I support the provision of schools for the children of secular and atheist parents, as I support the provision of schools for Catholics, Protestants, Jews and Muslims.  Given the change in demographics the Church may well relinquish schools where there are not enough Catholics in an area.  If a parish had two Catholic schools and only one was required, then the second could well be relinquished.   This may also benefit Catholic schools and allow us, in this secular age, to deepen our ethos and our identity as Catholics.  Ironically, as we see in other countries, even when lots of secular schools are available, a Catholic education is in great demand and you even find that secularists are desperate to get their children into the Catholic schools.  That may well happen in Ireland, but if it does, the seculars should be directed to the state schools: Catholic schools will have to tighten up their admissions policy.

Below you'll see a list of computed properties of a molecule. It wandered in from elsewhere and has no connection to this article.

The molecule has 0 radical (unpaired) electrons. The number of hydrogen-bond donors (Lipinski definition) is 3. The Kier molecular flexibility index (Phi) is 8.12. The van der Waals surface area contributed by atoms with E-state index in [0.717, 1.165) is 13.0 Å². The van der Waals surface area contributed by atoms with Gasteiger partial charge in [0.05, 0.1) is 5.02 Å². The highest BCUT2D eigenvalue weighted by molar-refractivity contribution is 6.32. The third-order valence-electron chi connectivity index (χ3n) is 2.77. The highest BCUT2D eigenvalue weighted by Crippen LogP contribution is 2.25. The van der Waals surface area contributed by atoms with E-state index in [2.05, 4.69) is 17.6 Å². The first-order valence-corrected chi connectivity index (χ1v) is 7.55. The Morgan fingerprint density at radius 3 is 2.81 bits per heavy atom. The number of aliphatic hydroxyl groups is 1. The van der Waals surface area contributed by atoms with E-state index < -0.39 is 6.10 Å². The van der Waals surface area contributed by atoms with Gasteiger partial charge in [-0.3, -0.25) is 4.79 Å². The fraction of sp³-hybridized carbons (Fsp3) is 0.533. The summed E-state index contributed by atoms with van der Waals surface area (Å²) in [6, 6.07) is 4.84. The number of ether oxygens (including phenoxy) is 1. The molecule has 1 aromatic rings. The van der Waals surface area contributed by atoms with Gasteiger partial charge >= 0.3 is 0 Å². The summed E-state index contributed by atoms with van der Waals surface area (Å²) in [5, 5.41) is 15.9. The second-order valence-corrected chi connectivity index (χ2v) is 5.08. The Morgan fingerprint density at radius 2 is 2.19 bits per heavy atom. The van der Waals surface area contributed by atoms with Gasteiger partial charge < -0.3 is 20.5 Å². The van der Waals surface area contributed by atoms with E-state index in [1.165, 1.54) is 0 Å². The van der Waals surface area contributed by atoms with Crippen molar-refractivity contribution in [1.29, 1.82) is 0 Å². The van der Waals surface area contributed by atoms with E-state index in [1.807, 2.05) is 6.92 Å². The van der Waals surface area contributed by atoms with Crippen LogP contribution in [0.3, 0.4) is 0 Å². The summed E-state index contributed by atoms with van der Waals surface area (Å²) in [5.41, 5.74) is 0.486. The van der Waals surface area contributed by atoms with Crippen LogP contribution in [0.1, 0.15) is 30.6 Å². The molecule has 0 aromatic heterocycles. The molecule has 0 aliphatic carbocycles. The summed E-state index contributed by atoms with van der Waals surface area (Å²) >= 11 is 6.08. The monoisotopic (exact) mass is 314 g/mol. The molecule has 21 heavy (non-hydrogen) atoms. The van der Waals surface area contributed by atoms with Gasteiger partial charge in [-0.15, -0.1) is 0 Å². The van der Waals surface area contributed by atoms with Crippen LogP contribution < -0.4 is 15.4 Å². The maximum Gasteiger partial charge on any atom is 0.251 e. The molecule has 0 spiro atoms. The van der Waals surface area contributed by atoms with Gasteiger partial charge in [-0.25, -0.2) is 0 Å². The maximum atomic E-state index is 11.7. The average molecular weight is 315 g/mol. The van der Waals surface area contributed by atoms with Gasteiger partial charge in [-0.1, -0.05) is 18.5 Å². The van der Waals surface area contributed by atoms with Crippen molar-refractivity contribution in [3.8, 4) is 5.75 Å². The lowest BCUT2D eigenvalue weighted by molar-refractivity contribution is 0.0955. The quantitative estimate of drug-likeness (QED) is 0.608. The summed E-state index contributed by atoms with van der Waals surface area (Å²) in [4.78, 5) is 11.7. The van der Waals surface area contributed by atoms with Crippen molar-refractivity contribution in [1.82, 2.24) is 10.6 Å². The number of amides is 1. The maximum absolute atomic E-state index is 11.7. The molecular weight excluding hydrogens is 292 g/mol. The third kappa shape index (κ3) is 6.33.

Of course the way the government can change the educational landscape is by a Constitutional referendum, but I think the parents of Ireland, once they understand the liberal nature of the Constitution on this issue, will not pass it: I think the government knows this and this is why, it seems to be, they are trying to slither their way around the Constitution and put a secular state schools system in place.  But if they try to make those schools the only ones permitted in the State surely that would be unconstitutional and open to challenge.